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Troubling Method

Narrative Research as Being

Petra Munro Hendry, Roland Mitchell and Paul Eaton

Troubling Method seeks to extract narrative inquiry from method. The shift to a post-humanist, post-qualitative moment is not just another stage in modernism that seeks to "improve" knowledge production, but is a shift to understanding research as an ontology, a way of being in the world, rather than a mode of production. Fundamental assumptions of research: method, data, analysis, and findings are deconstructed and reconfigured as a mode of relational intra-action.

Troubling Method is constructed as a dialogue between the three authors, focusing on their work as qualitative, narrative researchers. The authors revisit six previously published works in which they grapple with the contradictions and ironies of engaging in pragmatist, critical, and feminist qualitative research. After a lengthy introduction which problematizes "method," the book is divided into three sections, each with two chapters that are bracketed by an introduction to the issues discussed in the chapters and then a "dialogue interlude" in which the authors deliberate what makes possible the questions they are raising about method and narrative research. The three sections attend to the central premises of "narrative research as being": 1) relationships, 2) listening, and 3) unknowing.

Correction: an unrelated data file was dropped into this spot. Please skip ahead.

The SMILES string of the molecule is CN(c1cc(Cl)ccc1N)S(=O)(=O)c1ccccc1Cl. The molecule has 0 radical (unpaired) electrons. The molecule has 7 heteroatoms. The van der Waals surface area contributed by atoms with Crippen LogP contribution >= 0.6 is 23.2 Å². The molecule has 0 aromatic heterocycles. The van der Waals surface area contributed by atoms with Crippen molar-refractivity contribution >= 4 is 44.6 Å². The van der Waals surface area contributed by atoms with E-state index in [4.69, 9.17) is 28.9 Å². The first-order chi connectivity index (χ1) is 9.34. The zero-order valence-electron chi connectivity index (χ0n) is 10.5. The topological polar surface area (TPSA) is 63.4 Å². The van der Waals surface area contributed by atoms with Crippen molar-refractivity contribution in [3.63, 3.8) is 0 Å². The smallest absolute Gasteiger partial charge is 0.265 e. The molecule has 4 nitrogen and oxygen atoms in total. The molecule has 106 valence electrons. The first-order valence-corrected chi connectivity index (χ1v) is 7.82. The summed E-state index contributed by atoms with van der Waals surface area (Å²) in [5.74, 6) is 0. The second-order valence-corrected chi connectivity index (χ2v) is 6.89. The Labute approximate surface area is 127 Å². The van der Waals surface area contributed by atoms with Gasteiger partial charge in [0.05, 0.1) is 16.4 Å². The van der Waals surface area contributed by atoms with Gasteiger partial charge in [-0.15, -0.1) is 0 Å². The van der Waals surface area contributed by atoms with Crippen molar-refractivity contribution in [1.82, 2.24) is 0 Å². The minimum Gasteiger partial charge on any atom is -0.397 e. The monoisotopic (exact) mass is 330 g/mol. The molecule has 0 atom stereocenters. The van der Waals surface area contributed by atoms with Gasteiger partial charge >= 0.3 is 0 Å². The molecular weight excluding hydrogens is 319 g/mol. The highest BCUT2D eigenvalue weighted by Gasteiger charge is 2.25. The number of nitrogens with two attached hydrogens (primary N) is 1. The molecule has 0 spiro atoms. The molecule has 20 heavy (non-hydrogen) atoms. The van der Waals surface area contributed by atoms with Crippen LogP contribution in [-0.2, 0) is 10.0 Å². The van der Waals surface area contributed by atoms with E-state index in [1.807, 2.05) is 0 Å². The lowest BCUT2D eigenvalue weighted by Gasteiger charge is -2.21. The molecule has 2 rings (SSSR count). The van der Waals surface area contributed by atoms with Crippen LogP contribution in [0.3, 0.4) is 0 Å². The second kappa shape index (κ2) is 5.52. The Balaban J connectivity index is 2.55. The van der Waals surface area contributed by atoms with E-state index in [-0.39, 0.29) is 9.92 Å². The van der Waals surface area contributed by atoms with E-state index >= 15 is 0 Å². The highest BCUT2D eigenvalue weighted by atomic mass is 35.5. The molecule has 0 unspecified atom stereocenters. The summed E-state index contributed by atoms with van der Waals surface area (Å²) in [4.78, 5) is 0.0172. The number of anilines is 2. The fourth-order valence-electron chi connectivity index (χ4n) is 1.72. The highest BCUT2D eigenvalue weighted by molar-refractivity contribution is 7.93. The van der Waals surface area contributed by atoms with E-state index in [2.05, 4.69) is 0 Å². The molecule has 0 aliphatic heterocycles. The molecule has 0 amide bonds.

Troubling Method is ideal for introductory or advanced courses in qualitative research, narrative inquiry, educational research, and those aimed at employing critical theories in qualitative and narrative inquiry.

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6. “Why Didn’t They Get It?” “Did They Have to Get It?”: What Reader Response Theory Has to Offer Narrative Research and Pedagogy (Becky Atkinson / Roland W. Mitchell)


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“Why Didn’t They Get It?” “Did They Have to Get It?”

What Reader Response Theory Has to Offer Narrative Research and Pedagogy



“Why didn’t they get it? Where did I mess up? Was I not clear? Didn’t they listen to what I was telling them?” Roland (second author) asked, shaking his head in dismay. He was trying to figure out how what had seemed to be a straightforward conference presentation about his experience with institutionalized racism had become a tense debate among two groups of women within his audience. One group of African-American female educators supported his analysis of an incident with his white female supervisor as an example of institutionalized racism. Another group of white female educators insisted that Roland’s interpretation demonstrated sexist overtones, and had not acknowledged his and his student advisee’s exercise of male privilege.

“Well, I don’t think you said anything wrong, but I could see how the sexist interpretation could be possible. The supervisor, even if she was incredibly rude, may have had child care issues, and, being the supervisor, she might not have wanted to admit that to a student and an advisor whom she was supposed to supervise,” responded Becky (first author), his colleague and audience member. ← 179 | 180 →

She continued, “I do think something related to women was happening there, because, except for you,...

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